The hunger for love is much more difficult to remove than the hunger for bread. ⥋ Mother Teresa
And he said to all, “If anyone would come after me, let him deny himself and take up his cross daily and follow me. For whoever would save his life will lose it, but whoever loses his life for my sake will save it. For what does it profit a man if he gains the whole world and loses or forfeits himself?
This week, yet again, God set us on an unexpected course and brought us to an unexpected crossroad. The crossroad is familiar enough. But despite its familiarity there is something unsettling that takes place -- that must take place -- every time we find ourselves there.
In one direction is the world. In the other direction is Jesus. And, Jesus demands that we choose to follow Him or to follow the world. We are given the freedom to choose -- but choose we must.
The enemy of our souls, too, is familiar with this crossroad. And he will do everything possible to confuse us. As we contemplate which way to turn, Satan tells us that the easier path or the more comfortable path leads to Jesus too. "We don't really have to die to ourselves," he whispers in our ear. "God has put these desires in our heart. Why would the same God who gave you the desire to be loved, to be noticed and to be significant ask you to deny these things? You deserve to be loved by other people, don't you? You need to be loved by other people, don't you! You deserve to be happy!"
The world tells us that if we try to be "all things to all people" we will cheat ourselves out of happiness and peace. But the Bible tells us that "being all things to all people" is the mark of a disciple. We will not be known for how much we are loved by the people around us, but for how we love others. We will be known by our love for one another -- and because we love like Jesus. John 13:34-35.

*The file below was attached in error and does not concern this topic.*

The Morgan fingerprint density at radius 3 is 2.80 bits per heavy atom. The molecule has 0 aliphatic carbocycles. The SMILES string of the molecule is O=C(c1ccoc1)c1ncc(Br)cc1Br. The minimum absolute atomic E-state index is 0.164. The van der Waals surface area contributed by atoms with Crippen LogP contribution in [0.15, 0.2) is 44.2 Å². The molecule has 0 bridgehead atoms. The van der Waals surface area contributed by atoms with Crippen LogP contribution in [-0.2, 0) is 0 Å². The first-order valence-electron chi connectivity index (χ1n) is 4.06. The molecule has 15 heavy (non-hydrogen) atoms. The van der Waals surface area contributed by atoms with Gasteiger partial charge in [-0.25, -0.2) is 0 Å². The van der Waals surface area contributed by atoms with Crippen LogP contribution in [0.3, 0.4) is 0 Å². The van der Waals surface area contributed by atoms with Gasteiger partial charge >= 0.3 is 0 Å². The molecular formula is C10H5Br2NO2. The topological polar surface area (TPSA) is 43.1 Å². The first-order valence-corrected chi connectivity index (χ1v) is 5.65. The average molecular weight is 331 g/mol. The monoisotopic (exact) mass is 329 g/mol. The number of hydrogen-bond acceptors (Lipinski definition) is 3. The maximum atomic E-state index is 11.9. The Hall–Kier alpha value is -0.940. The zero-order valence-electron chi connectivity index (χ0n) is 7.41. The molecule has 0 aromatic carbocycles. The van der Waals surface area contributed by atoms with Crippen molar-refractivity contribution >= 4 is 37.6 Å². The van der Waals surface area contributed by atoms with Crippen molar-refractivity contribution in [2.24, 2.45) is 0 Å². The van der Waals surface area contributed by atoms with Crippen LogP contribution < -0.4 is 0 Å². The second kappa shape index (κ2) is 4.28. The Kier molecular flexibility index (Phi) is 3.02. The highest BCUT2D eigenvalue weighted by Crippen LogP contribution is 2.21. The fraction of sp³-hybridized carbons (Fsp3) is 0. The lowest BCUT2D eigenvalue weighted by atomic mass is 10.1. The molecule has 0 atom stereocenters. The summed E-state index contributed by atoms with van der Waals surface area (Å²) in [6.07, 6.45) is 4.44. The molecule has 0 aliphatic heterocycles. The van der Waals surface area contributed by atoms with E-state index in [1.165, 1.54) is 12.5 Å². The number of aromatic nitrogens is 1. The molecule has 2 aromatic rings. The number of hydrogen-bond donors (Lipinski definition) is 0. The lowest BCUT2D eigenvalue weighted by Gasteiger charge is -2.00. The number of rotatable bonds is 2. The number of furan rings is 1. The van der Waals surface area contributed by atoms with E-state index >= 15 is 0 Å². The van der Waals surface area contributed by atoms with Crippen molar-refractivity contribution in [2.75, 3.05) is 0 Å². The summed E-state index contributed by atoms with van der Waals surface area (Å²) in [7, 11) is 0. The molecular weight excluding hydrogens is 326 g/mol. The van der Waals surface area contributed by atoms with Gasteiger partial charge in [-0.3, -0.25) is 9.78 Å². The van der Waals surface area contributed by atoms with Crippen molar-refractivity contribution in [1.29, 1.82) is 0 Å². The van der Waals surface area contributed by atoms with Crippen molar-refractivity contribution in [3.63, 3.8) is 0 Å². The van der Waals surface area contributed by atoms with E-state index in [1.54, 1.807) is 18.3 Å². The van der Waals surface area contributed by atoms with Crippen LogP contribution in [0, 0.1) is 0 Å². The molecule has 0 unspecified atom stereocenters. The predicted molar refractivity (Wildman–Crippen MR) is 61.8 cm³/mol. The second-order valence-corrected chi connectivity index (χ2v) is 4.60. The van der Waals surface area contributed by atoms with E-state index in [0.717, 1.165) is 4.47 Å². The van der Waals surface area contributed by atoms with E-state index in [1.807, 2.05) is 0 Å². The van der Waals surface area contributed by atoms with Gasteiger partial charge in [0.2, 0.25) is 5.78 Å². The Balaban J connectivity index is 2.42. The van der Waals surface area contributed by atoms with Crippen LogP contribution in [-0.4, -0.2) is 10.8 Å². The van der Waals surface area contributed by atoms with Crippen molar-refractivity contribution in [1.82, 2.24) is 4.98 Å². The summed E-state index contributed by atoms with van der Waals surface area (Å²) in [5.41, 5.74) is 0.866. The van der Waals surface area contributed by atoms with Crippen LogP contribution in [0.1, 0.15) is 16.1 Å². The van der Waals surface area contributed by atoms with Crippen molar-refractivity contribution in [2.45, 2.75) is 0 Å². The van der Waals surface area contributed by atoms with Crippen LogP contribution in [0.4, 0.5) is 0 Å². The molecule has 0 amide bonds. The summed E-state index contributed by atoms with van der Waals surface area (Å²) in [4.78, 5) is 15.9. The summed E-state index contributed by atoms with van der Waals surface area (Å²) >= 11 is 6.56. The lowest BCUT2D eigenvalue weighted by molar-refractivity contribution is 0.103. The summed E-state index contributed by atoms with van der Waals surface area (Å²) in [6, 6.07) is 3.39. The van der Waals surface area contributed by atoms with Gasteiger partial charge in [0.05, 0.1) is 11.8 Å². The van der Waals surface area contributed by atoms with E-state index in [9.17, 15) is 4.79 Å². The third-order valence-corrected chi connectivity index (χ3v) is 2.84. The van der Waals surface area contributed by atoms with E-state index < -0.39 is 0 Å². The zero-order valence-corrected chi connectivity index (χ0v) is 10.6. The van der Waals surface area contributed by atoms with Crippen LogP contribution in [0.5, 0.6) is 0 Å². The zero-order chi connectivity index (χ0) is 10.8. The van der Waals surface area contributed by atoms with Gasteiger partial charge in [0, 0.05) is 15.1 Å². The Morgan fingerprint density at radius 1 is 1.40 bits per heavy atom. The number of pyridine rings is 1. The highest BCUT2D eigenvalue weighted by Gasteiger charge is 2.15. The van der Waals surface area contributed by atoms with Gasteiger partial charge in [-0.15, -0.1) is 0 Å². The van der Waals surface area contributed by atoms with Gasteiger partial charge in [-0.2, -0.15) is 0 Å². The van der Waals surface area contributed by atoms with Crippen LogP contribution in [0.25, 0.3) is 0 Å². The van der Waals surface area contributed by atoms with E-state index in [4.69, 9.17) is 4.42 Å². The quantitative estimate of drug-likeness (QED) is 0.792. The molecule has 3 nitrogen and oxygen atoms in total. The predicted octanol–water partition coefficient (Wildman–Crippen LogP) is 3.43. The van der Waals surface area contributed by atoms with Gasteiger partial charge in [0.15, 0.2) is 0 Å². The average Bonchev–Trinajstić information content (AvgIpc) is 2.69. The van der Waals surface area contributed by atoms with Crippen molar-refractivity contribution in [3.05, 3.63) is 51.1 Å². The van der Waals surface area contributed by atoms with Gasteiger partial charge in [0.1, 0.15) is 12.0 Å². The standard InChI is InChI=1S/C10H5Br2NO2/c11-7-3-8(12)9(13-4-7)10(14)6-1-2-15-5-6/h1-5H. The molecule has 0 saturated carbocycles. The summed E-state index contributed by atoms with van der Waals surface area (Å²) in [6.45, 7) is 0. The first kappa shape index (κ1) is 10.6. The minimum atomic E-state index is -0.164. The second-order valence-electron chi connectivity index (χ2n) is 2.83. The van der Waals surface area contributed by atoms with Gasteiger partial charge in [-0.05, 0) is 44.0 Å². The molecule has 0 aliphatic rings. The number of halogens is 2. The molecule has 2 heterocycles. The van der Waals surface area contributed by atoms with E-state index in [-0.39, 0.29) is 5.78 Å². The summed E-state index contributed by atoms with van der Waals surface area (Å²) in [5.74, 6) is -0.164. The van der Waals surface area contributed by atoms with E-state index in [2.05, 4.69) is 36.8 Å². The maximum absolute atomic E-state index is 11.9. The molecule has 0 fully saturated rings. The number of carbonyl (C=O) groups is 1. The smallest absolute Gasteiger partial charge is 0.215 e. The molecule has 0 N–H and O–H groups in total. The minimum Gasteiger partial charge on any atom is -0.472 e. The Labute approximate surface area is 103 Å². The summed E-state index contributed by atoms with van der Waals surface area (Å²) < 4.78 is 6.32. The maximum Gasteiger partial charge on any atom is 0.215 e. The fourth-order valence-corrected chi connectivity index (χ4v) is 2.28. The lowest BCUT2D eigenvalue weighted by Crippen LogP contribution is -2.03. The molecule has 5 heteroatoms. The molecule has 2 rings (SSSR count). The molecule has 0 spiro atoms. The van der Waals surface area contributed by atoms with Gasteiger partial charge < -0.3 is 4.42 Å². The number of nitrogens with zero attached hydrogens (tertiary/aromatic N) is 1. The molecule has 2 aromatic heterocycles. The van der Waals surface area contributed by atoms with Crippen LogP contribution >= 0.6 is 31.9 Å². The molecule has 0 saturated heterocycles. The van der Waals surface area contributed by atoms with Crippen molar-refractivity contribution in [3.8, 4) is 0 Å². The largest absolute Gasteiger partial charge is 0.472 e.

If we look at the end of each of the Gospels we see from slightly different angles the mission that all followers of Jesus have in common. It is the mission born of love for God and for other people.
In Matthew, the mission is presented straightforwardly, and may seem simple enough. We are to "make disciples of all nations, baptizing them in the name of the Father and of the Son and of the Holy Spirit," and teaching them to obey all Jesus commanded. Matthew 28:19.
In John, we get a sense of the peril we face in preaching the gospel -- of the sacrifice of our own life that will be required. Jesus tells Peter that loving Him will mean feeding His sheep. But, on the heals of this directive Jesus said to Peter "[t]ruly, truly, I say to you, when you were young, you used to dress yourself and walk wherever you wanted, but when you are old, you will stretch out your hands, and another will dress you and carry you where you do not want to go.” Jesus said this to show Peter what kind of death he would experience to glorify God. After this stunning revelation Peter was left with two simple words -- “Follow me.” John 21:18-19.
Here's how you will die, now follow me! What a compelling invitation. It was an invitation that Peter could never have accepted based merely on an intellectual understanding of Jesus. It was an invitation that made sense only for someone who actually experienced Jesus.